“So, if folk now see a woman in a purple clerical shirt on the bus, they should say hello and tell me what matters to them.”

She accepts that her trail-blazing status has attracted a lot of publicity, both within the church and among the wider public.

And the Rev Canon Dyer reads sufficient newspapers and watches enough television to have kept up to speed with recent sexual harassment and gender inequality scandals, from Hollywood and Harvey Weinstein to the BBC and Carrie Gracey.

Once again, she appears ready for the scrutiny she will face when she is consecrated on Thursday.

She said: “I was elected to the office of bishop because of my expertise and experience. The College of Bishops of the Scottish Episcopal Church discerned that I was a very good fit for the needs of the diocese at present.

“I am experienced in training people for a diversity of roles and I am confident the Church has a role to play in every community, town and village, as well as nationally.

“I hope people will see me, first and foremost, as a committed Christian who wants to do the best in improving the lives of many.

“However, everything I do is shaped and informed by my life experience as a woman.

“I am a daughter, a sister, a wife and a mother (she is married to Roger and the couple have one daughter, Millie).

“I have been very well educated at a girls’ school and a women’s college at Oxford University and I see this as being a privilege.

“As a bishop, I will have things to say about the experience of women, especially relating to poverty, human safety and harassment.”

The Rev Canon Dyer said she thrilled about making the move to Aberdeen, and spoke of the region’s great beauty, its warmth, and its welcoming attitude towards outsiders.

But she seems prepared for the possibility of the flak over her appointment continuing from the sidelines in the months ahead.

She added: “In Scotland, where so many fine women are involved in leadership of public life, it is an honour to be the first female in such a role.

“My focus will be to play my part in partnership with all those who work for the good of all who live in the region.

“One of my priorities will be to hear how people feel they have been affected by the process that has brought me here and do what I can to heal any divisions.”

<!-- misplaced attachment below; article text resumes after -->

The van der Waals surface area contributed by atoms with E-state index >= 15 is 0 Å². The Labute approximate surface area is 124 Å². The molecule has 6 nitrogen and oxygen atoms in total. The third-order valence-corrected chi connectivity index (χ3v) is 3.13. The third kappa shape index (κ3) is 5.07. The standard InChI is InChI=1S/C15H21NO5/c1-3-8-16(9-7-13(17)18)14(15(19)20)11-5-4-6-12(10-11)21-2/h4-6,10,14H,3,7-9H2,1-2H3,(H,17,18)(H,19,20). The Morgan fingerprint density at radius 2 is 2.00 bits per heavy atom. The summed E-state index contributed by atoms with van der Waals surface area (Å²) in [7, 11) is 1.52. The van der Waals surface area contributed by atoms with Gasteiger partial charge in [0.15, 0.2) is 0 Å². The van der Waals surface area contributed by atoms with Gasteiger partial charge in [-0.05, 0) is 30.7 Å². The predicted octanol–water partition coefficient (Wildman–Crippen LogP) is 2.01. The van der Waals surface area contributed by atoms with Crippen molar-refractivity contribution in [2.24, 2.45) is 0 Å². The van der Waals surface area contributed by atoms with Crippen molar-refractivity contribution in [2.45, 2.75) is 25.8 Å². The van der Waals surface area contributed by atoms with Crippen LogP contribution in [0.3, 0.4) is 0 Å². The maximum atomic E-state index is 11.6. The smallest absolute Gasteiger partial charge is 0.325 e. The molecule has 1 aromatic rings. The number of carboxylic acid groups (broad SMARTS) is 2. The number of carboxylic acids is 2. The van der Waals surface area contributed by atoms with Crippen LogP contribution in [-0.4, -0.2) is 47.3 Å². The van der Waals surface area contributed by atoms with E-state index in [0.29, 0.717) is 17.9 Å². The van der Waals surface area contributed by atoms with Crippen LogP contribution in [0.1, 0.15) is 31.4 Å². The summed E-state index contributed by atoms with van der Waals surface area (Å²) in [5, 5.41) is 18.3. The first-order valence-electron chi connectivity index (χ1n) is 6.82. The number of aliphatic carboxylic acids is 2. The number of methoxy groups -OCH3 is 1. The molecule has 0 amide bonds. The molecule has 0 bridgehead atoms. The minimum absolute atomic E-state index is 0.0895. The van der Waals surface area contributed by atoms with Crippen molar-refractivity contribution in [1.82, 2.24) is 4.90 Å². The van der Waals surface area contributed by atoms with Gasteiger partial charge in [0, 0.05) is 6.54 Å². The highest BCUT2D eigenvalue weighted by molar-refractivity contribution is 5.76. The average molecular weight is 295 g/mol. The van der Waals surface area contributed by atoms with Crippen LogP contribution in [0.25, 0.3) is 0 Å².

From chemistry to Christianity and all the stops along the way

Anne Dyer was born in Bradford in February 1957.

She attended Bradford Girls Grammar School in the West Yorkshire city and subsequently studied Natural Sciences (Chemistry) at St Anne’s College at Oxford University.

Thereafter, she worked for Unilver as a business systems analyst and, during this period of her life, joined the Church of England, attending her parish church, where she was a youth leader.

Having trained for ministry at Wycliffe Hall in Oxford, and studied for a MTh at King’s College in London, she was one of the first women to be ordained in the CoE in 1987 and became a priest in 1994.

During the 18 years she served in the diocese of Rochester, she was instrumental in ministry development, an adviser in women’s ministry, and was a member of Rochester Cathedral.

From 2005 to 2011, the Rev Dyer was the first female warden of Cranmer Hall, the Anglican theological college in Durham.

While based in the north east of England, she established a network of those working with visual arts and was also an honorary canon of the cathedral.

In 2011, she relocated and became rector of Holy Trinity Church in Haddiongton.

She chaired the review of ministerial training in the Scottish Episcopal Church and this led to the establishment of the Scottish Episcopal Institute.

While in East Lothian, she served as a member of General Synod and was chairwoman of the East Lothain Foodbank.

A lover of the visual arts, she told the Press and Journal of the influence which they had on her.

She said: “I spend a lot of time in galleries, where I like to pray while looking at pictures.

“Good art asks the important questions of life: Why are we here? Do I matter? Who loves me? Should I be frightened of death?

“I enjoy making connections between paintings and the answers that the Christian faith gives to these questions.”